Book Image

Microsoft SQL Server 2008 High Availability

By : Hemantgiri S. Goswami
Book Image

Microsoft SQL Server 2008 High Availability

By: Hemantgiri S. Goswami

Overview of this book

<p>Every business has it's mission critical applications and data. Therefore, it is very important to keep database servers up and running all the time – 24 X 7. There is a need to store and process terabytes of data to cater for business needs, and it is vital to make data highly available.<br /><br />High availability is all about the site being accessible all the time. High availability solutions minimize the downtime for these mission critical applications.</p> <p>Microsoft SQL Server is a powerful relational database engine, widely used to store and maintain data in Enterprises of various levels be they small, medium or large.</p> <p>This book will teach you how best to use these readily-available options and save you time in making your websites highly available.<br /><br />This Microsoft SQL Server 2008 High Availability book will take you through pre and post installation concepts and common issues you come across while working with SQL Server HA. It will teach you how these various HA solutions can be installed using GUI and the command line. It will also show you how to troubleshoot common issues you may encounter whilst installing or managing the HA option in your environment. It provides references to external links for more advanced learning on the topic.<br /><br />This book starts with an introductory chapter into the windows domain, domain users and various handshake methods available with Windows server. It also offers information the different authentication methods available with SQL Server - giving you an insight into the importance of security. After you are through with the security aspects, your journey to installing SQL Server HA will start. It will cover the concepts of database mirroring, log shipping, clustering, and replication.<br /><br />By the end of this book you will be confident enough to take up the challenge to install any of the SQL Server HA options.</p>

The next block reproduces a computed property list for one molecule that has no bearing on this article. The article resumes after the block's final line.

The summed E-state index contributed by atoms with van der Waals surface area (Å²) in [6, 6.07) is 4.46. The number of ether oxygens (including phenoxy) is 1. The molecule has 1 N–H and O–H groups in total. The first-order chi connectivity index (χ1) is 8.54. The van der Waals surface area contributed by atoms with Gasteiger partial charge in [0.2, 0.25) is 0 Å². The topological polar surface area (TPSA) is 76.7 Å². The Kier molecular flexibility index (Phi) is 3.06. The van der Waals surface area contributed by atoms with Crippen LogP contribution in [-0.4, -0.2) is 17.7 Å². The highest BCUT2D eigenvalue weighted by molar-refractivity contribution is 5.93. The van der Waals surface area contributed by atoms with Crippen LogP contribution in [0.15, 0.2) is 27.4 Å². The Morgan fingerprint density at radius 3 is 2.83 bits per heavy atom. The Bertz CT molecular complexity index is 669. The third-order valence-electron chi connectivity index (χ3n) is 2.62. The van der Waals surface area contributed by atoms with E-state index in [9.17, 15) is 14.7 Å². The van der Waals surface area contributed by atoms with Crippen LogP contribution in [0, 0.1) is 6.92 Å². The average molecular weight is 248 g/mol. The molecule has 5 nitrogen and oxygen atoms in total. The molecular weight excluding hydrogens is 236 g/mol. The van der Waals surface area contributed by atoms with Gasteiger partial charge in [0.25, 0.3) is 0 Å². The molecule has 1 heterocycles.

Table of Contents (18 chapters)
Microsoft SQL Server 2008 High Availability
Credits
Foreword
About the Author
Acknowledgement
About the Reviewers
www.PacktPub.com
Preface

Components of clustering


There are some components that we need to carefully consider before we go about designing cluster architecture and installing. Here are the components:

Shared disk array

As the name implies, the disks are shared. The reason behind using shared disk arrays is the fact that they are accessible from remote locations or clients and this is exactly what is required by cluster services.

The cluster architecture forces us to use shared disk resources, as the disk to be used with the cluster environment should be accessible by any of the nodes. The shared disk plays a vital role in the cluster, because it stores not only data files, but logs, FILESTREAM files, and full-text index files. In case of failover, the preferred node will have access and ownership for the disk resource so that clients can access the database system without any interruption.

The shared disk should be reliable and fault tolerant as it stores database files. We can have this shared disk resource in form of Fibre Channel SCSI or SAN.

Internet Small Computer System Interface

In the earlier version of SCSI, we needed to set special cabling, which we need not worry about in the Internet Small Computer System Interface (iSCSI) as it works well with IP and that is the beauty of the iSCSI — it is used to transfer data across intranets and to manage storage for long distances. This feature is really very useful and handy in the case of Multi-site clustering because we may use it as a location-independent storage solution.